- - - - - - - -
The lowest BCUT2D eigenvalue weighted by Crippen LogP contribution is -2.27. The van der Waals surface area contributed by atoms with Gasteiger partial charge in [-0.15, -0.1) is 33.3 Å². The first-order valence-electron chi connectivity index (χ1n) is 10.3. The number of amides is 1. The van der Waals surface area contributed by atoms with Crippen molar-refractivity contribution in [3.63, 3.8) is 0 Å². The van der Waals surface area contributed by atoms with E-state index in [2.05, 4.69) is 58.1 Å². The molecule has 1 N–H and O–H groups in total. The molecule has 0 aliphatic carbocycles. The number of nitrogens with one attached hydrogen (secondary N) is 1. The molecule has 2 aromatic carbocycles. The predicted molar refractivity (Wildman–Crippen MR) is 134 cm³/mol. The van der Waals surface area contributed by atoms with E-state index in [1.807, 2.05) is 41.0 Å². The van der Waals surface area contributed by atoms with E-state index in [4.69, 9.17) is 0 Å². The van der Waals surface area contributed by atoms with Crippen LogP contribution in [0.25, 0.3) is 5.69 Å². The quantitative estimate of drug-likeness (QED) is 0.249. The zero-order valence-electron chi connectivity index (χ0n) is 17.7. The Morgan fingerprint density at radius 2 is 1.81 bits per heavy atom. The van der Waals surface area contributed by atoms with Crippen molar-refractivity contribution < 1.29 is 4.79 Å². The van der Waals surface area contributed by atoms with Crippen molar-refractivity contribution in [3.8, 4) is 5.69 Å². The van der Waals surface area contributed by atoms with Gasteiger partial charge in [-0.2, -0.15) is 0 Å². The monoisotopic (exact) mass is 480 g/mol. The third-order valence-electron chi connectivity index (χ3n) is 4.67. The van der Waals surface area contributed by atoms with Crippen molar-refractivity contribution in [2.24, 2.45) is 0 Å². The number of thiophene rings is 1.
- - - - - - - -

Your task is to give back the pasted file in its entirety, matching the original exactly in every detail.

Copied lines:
The lowest BCUT2D eigenvalue weighted by Crippen LogP contribution is -2.27. The van der Waals surface area contributed by atoms with Gasteiger partial charge in [-0.15, -0.1) is 33.3 Å². The first-order valence-electron chi connectivity index (χ1n) is 10.3. The number of amides is 1. The van der Waals surface area contributed by atoms with Crippen molar-refractivity contribution in [3.63, 3.8) is 0 Å². The van der Waals surface area contributed by atoms with E-state index in [2.05, 4.69) is 58.1 Å². The molecule has 1 N–H and O–H groups in total. The molecule has 0 aliphatic carbocycles. The number of nitrogens with one attached hydrogen (secondary N) is 1. The molecule has 2 aromatic carbocycles. The predicted molar refractivity (Wildman–Crippen MR) is 134 cm³/mol. The van der Waals surface area contributed by atoms with E-state index in [1.807, 2.05) is 41.0 Å². The van der Waals surface area contributed by atoms with E-state index in [4.69, 9.17) is 0 Å². The van der Waals surface area contributed by atoms with Crippen LogP contribution in [0.25, 0.3) is 5.69 Å². The quantitative estimate of drug-likeness (QED) is 0.249. The zero-order valence-electron chi connectivity index (χ0n) is 17.7. The Morgan fingerprint density at radius 2 is 1.81 bits per heavy atom. The van der Waals surface area contributed by atoms with Crippen molar-refractivity contribution < 1.29 is 4.79 Å². The van der Waals surface area contributed by atoms with Crippen molar-refractivity contribution in [3.8, 4) is 5.69 Å². The van der Waals surface area contributed by atoms with Gasteiger partial charge in [-0.2, -0.15) is 0 Å². The monoisotopic (exact) mass is 480 g/mol. The third-order valence-electron chi connectivity index (χ3n) is 4.67. The van der Waals surface area contributed by atoms with Crippen molar-refractivity contribution in [2.24, 2.45) is 0 Å². The number of thiophene rings is 1.